amy - Helen is more hepped up about government-subsidized homeschoolers - she worries (and rightly) that government interference could diminish our right to educate the kids as we see fit. And, yes, I do find the overachievers a bit hard to take. So I ignore them.

    family adventure - well, you are certainly easy to please!

  5. My son always tells me he wishes he could go back to school. he hated being homeschooled because he *has* to do his schoolwork and I actually give him work that challenges him, LOL.

    Can I ask what are you using for the high schoolers? I am looking for something for Andre for next year. (I get to start homeschooling ALL of them next year, since we are moving, and the Honduras schools suck)

  6. I don't homeschool, but have kind of thought about it. I think it's great and, for one, would love to hear your experiences with it. Also, what specifically do you like/dislike about it?

  7. All I can offer in the way of technical assistance for iPod downloading is: get your kids to do it for you! It works for me, though I do end up with some odd stuff on my iPod, I have to admit. Hope Anna's feeling better! New Year to you all!

  8. I am schooling my kids through an on-line virtual charter school, so they provide the curriculum and I do the teaching. I often wish we could do something more fun and relaxing, but we have to put in the required hours and finish the required lessons. So if we goof off too much, we have to make it up in the end.

    Funny stories about homeschooling would be great. Homeschooling blog, not the stress release I look for in blogs (if my vote counts any).

  9. madmad - I'm not forgetting the pineapple princess story....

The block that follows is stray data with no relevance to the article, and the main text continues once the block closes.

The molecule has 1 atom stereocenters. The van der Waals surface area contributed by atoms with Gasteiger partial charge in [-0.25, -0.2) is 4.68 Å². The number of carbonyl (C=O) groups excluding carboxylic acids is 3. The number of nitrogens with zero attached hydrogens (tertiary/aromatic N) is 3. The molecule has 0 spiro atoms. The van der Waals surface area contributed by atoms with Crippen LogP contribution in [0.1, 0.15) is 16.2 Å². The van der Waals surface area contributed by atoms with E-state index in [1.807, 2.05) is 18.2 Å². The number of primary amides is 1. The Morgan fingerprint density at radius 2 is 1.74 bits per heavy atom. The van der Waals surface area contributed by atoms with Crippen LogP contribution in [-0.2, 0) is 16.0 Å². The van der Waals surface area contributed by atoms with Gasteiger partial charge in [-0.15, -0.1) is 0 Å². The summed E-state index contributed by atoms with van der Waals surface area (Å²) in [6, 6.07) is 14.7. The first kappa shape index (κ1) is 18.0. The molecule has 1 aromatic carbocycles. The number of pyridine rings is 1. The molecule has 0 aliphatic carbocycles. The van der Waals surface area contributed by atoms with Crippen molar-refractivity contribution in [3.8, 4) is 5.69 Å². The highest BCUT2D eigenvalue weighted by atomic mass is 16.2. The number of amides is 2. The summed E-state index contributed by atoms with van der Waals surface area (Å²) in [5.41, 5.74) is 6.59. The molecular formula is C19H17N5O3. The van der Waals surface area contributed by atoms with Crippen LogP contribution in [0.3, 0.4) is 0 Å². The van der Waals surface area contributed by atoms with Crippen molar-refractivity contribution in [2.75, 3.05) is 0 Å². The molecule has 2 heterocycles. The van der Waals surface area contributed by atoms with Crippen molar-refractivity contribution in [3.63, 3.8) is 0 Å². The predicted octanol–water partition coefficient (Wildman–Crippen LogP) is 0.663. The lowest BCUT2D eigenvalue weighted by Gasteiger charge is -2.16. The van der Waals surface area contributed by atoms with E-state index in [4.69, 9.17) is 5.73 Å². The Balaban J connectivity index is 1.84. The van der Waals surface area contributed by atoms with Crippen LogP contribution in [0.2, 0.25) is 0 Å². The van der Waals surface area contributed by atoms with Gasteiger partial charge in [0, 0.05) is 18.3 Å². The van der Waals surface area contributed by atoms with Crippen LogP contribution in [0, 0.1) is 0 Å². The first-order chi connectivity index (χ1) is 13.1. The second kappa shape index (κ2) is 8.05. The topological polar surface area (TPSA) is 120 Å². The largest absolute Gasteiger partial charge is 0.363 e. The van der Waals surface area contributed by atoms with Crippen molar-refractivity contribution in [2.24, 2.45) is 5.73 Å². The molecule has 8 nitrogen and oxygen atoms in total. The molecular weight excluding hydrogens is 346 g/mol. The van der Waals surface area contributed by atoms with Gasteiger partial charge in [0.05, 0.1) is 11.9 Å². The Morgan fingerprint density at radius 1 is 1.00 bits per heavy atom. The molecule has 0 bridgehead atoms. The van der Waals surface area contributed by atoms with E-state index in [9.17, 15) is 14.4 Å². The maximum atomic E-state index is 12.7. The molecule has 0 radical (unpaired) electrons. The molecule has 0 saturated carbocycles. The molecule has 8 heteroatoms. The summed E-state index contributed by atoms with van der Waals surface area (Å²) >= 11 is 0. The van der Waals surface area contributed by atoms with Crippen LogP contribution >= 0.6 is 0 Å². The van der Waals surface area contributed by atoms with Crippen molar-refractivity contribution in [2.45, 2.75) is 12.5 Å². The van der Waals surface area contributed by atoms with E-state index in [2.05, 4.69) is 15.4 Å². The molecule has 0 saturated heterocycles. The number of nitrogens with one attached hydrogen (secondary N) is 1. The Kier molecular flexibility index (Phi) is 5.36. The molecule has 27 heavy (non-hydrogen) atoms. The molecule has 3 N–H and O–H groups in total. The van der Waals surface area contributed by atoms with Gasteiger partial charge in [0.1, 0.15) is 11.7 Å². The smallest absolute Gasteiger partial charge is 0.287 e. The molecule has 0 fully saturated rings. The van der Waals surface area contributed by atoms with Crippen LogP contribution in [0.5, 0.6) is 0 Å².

toni - I hear you. Blogs that are all homeschooling all the time just stress me out. I think people just thought it was odd that it almost never comes up in my blog. And they're right. But maybe because not much funny happens along those lines.

  10. I wish I could help you more on the technical front. I have an iPod and when you plug it in, it automatically opens up iTunes and syncs everything up for you. You just have to click on the page iTunes creates for your iPod while it's connected and uncheck the boxes of playlists and podcasts you don't want on your player, click on the "Apply" or "Sync" button, and viola! But as far as I know, that only works with iPod. My husband has to do something funky to get his iTunes stuff onto his MP3 player and all I hear when he tells me about it is "Blah, blah, blah!"

  11. You've got my admiration for homeschooling. We did that for too many years before I came to my senses and put the kids in school. The reasons were many, and I don't regret it, but I did enjoy it on occasion. ;)

  12. High school is easy if you have them take the "hard" classes at the local community college. My son graduated from high school with 30 college credit hours and a great head start. He was no over achiever either. I find high school the easiest to do.

  13. I hs 5 dc and one is a highschooler. I can understand your post. Some days are great and a few are not so fun such as our struggle with Algebra this year. But overall, I have enjoyed it. Thanks for being REAL.

  14. I am homeschooling one high schooler this year. I hate the canned correspondence school we are using, and so we are going to do our own program next year. Eventually she will take some courses at the local community college. She is an average student and we are struggling to get all the work accomplished, a lot of which I feel is ridiculous. I should've listened to my gut when we didn't like this program last year. Duh! Live and learn. We live in NJ and have a lot of freedom as far as our homeschooling goes. Thanks for your blog. I, too, am tired of the families where all the children are above average, the women are all models and the men; well you get my point (my apologies to Garrison Keilor).